Shipley: Actually, I've talked to Aaron a ton. The other day, I probably visited with him for an hour and a half. He's taking the role very seriously and it's obviously big shoes to fill. I took him to the stadium and showed him around, showed him the building and the old pictures of these guys in the movie, all the memorabilia. I think he's going to do a great job.

How did you get your break with Outdoor Channel?

Shipley: It's a pretty incredible deal. David Morris, who's a hunting legend, was co-hosting the shows with Jeff Foxworthy for a long time. I've basically taken Jeff Foxworthy's spot. It's awesome and it's a full-time job.

Josh Hamilton was supposed to come down on a hunt with these guys and his whole family got sick and had to cancel. They called me and I came down. I was in Amarillo and I drove all the way down to Laredo, about 11 hours, with my wife and did the hunt. That went great and David pulled me aside and said he was looking for somebody to take the load off of him and eventually become the face of "Tecomate." He said, 'If you think you might be ready to be done playing football ...' and I didn't even let him finish. 'I'm ready. Sign me up.' Really, I guess I should thank Josh Hamilton.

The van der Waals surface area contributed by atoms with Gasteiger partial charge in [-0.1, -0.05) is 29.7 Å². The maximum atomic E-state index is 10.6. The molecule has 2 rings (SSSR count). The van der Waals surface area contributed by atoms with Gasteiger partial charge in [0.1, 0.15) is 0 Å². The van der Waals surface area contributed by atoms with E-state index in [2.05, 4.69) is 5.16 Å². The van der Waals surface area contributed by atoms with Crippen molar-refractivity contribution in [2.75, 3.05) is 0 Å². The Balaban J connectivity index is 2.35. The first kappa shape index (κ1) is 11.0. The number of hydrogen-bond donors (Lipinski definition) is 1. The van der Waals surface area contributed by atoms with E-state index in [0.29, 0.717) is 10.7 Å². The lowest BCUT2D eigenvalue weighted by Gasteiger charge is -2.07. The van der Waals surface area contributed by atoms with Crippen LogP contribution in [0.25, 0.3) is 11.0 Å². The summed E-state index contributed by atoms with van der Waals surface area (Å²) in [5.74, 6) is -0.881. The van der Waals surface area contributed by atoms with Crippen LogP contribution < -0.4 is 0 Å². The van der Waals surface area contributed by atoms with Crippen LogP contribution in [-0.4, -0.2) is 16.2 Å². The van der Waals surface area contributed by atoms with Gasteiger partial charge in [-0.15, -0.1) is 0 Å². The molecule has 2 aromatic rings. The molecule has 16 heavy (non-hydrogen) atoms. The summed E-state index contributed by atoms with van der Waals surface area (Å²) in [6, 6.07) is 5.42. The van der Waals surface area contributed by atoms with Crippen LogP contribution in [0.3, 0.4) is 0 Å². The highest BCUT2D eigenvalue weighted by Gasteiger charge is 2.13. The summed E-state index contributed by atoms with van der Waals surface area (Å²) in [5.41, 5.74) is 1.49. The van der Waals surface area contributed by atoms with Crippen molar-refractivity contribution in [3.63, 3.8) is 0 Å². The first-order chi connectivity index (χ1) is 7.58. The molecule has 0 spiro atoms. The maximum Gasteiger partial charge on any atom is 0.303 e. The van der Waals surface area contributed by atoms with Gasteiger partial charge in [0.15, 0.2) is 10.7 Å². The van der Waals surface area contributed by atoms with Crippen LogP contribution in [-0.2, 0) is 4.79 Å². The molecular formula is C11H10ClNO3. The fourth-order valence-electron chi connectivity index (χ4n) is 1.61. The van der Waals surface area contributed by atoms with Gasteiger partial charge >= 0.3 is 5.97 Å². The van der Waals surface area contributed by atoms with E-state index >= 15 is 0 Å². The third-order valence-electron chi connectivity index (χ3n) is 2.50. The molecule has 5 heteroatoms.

I'd imagine that kind of work takes you all over the country, right?

Shipley: Yeah, for my hosting next year we have hunts on the docket for Montana, Oklahoma, Kansas, Ohio, South Dakota, Wisconsin and then I'll have some in Texas. It's all over the place.

Is there pressure when the cameras are following you on a hunt and you need results?

Shipley: There is, yeah. One hunt this year, it was down to the wire, the last afternoon of my hunt. With our schedule there's no extra days, you've got to get it done. I shot my deer from 300-something yards the last day and it was the only one I saw that was potentially for the show. So yeah, it's pressure. It's a lot like playing a football game. You've got the cameras on you and you've got to make something happen.

You knew your playing days would end eventually. Is it crazy to you that this is what you ended up doing? Or was this your plan all along?